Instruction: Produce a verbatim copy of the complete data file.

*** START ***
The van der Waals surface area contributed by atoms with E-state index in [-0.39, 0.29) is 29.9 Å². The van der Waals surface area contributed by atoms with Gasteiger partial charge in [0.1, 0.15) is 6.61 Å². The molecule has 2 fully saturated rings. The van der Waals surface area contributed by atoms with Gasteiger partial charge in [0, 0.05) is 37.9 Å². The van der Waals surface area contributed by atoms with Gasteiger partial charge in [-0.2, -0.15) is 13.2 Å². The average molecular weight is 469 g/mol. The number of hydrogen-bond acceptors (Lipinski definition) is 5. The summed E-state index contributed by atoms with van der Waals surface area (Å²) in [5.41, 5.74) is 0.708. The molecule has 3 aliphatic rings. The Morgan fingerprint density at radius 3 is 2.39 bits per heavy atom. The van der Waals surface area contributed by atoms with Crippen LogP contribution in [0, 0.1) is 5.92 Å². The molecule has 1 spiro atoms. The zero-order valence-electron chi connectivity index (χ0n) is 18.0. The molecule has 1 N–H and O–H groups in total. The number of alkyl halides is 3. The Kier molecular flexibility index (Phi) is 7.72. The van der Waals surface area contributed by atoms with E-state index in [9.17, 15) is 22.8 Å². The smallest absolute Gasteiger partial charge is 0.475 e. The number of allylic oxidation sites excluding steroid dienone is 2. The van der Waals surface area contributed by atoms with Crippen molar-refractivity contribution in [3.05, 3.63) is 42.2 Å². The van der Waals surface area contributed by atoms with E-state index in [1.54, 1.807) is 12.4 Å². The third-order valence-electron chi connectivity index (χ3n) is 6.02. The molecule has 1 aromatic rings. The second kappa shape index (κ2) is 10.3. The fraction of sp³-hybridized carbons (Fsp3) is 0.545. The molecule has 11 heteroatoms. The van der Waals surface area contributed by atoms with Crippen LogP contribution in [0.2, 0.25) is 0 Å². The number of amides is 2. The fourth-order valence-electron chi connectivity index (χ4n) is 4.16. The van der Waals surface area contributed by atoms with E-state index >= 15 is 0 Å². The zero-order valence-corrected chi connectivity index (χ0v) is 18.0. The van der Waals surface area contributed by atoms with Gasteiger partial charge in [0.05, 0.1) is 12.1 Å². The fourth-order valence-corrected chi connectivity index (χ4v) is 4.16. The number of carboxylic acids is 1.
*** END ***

The van der Waals surface area contributed by atoms with E-state index in [-0.39, 0.29) is 29.9 Å². The van der Waals surface area contributed by atoms with Gasteiger partial charge in [0.1, 0.15) is 6.61 Å². The molecule has 2 fully saturated rings. The van der Waals surface area contributed by atoms with Gasteiger partial charge in [0, 0.05) is 37.9 Å². The van der Waals surface area contributed by atoms with Gasteiger partial charge in [-0.2, -0.15) is 13.2 Å². The average molecular weight is 469 g/mol. The number of hydrogen-bond acceptors (Lipinski definition) is 5. The summed E-state index contributed by atoms with van der Waals surface area (Å²) in [5.41, 5.74) is 0.708. The molecule has 3 aliphatic rings. The Morgan fingerprint density at radius 3 is 2.39 bits per heavy atom. The van der Waals surface area contributed by atoms with Crippen LogP contribution in [0, 0.1) is 5.92 Å². The molecule has 1 spiro atoms. The zero-order valence-electron chi connectivity index (χ0n) is 18.0. The molecule has 1 N–H and O–H groups in total. The number of alkyl halides is 3. The Kier molecular flexibility index (Phi) is 7.72. The van der Waals surface area contributed by atoms with E-state index in [9.17, 15) is 22.8 Å². The smallest absolute Gasteiger partial charge is 0.475 e. The number of allylic oxidation sites excluding steroid dienone is 2. The van der Waals surface area contributed by atoms with Crippen molar-refractivity contribution in [3.05, 3.63) is 42.2 Å². The van der Waals surface area contributed by atoms with E-state index in [1.54, 1.807) is 12.4 Å². The third-order valence-electron chi connectivity index (χ3n) is 6.02. The molecule has 1 aromatic rings. The second kappa shape index (κ2) is 10.3. The fraction of sp³-hybridized carbons (Fsp3) is 0.545. The molecule has 11 heteroatoms. The van der Waals surface area contributed by atoms with Crippen LogP contribution in [0.2, 0.25) is 0 Å². The number of amides is 2. The fourth-order valence-electron chi connectivity index (χ4n) is 4.16. The van der Waals surface area contributed by atoms with E-state index >= 15 is 0 Å². The zero-order valence-corrected chi connectivity index (χ0v) is 18.0. The van der Waals surface area contributed by atoms with Gasteiger partial charge in [0.05, 0.1) is 12.1 Å². The fourth-order valence-corrected chi connectivity index (χ4v) is 4.16. The number of carboxylic acids is 1.